As the pandemic surges on, and our country struggles with environmental disasters, political and social unrest, our sense of community and connection continues to shift. Our own feelings of well-being may suffer. Of all the expressive arts, creative writing, especially creative non-fiction, can offer a tool to restore emotional balance.
Writing about such traumatic situations can be daunting. As the writer reports the experience, they are not only processing what happened, they are also ascribing meaning to the event. In many cases, this “dear diary” confessional journaling leads to self-healing.
There are, however, additional creative writing techniques that not only embody the qualities of a healing narrative, but also exhibit excellence in the written word, thereby transforming the individual’s experience of tangible or even ambiguous loss, into personal art. This workshop will demonstrate how writing supports that shift from coping to healing.
The “Words That Heal” virtual workshop combines generative creative writing with lecture, small group discussions, and playful visual art projects providing attendees with opportunities to combine expressive arts with guided writing prompts to foster a sense of resilience and well-being.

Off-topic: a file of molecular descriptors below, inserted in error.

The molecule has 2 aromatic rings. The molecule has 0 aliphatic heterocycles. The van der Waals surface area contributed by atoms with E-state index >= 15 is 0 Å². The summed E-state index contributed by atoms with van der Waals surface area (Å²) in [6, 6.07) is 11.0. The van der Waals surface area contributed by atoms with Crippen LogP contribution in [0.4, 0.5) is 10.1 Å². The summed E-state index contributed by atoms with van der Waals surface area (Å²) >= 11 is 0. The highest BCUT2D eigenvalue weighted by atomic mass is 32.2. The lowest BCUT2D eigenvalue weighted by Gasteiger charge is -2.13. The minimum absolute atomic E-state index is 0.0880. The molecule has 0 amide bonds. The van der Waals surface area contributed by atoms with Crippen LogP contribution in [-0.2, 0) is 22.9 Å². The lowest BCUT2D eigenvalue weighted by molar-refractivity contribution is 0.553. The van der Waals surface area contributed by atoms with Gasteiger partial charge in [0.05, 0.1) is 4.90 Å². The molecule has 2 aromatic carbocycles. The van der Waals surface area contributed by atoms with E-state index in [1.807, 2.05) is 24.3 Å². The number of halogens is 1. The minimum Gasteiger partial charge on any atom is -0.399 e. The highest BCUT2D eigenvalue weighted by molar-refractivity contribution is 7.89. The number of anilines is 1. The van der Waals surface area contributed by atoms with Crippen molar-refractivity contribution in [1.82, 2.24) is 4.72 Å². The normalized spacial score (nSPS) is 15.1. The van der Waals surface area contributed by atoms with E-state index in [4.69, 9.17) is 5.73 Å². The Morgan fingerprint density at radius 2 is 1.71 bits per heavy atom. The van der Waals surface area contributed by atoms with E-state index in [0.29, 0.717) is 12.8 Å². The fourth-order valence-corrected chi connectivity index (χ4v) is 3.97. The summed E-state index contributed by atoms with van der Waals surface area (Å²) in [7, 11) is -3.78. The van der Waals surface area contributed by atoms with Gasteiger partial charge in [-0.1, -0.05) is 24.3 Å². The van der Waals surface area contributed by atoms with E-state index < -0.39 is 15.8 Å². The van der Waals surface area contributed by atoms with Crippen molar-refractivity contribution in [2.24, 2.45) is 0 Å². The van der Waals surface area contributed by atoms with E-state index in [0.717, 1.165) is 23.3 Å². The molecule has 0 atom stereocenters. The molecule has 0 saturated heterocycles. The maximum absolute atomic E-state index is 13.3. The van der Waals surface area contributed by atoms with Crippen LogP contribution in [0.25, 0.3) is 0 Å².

Writer Catherine Berresheim, who earned her Master of Fine Arts in creative nonfiction from Spalding University School of Creative and Professional Writing, leads “Words That Heal.” As an educator for creative writing with 20 years experience she is passionate about helping others use writing as a means of healing.
Together with Dr. Graham Reside (Assistant Professor, Vanderbilt University Divinity School) Catherine led a class called “Trauma and the Healing Power of Writing” with the Riverbend death row insiders. Catherine's passion for writing as a way of healing is often a popular topic for professional development conferences in her field. Top among them includes her presentation entitled “Writing for Their Lives: Lesson Learned on Death Row” at the Conference on Writing and Well-Being at the University of Arizona, in January 2020.
The psychological work incurred when someone is writing about a traumatic experience is daunting. As the writer reports the event, they are also processing what happened and why. In many cases, this “dear diary” confessional journaling leads to self-healing. There are, however, additional creative writing techniques that embody the qualities of a healing narrative, thereby transforming an individual’s trauma into personal art.
Words That Heal will be offered 4 times, as follows:
Saturday, October 9 - ZOOM - 11 am - 2pm
Saturday, February 26, 2022 - ZOOM - 11am - 2pm
Summer 2022 - details to follow
Fall 2022 - details to follow
To fully participate, you will need to have the following 'making' materials on hand before the event begins:
- A couple of photographs of your childhood
- A talisman or another personally important object important to you that you are willing to show the group
- Crayons or markers
- Drawing paper
- Plasticine, clay, or play dough (recipe supplied to make your own) (Not needed for 2/26/22)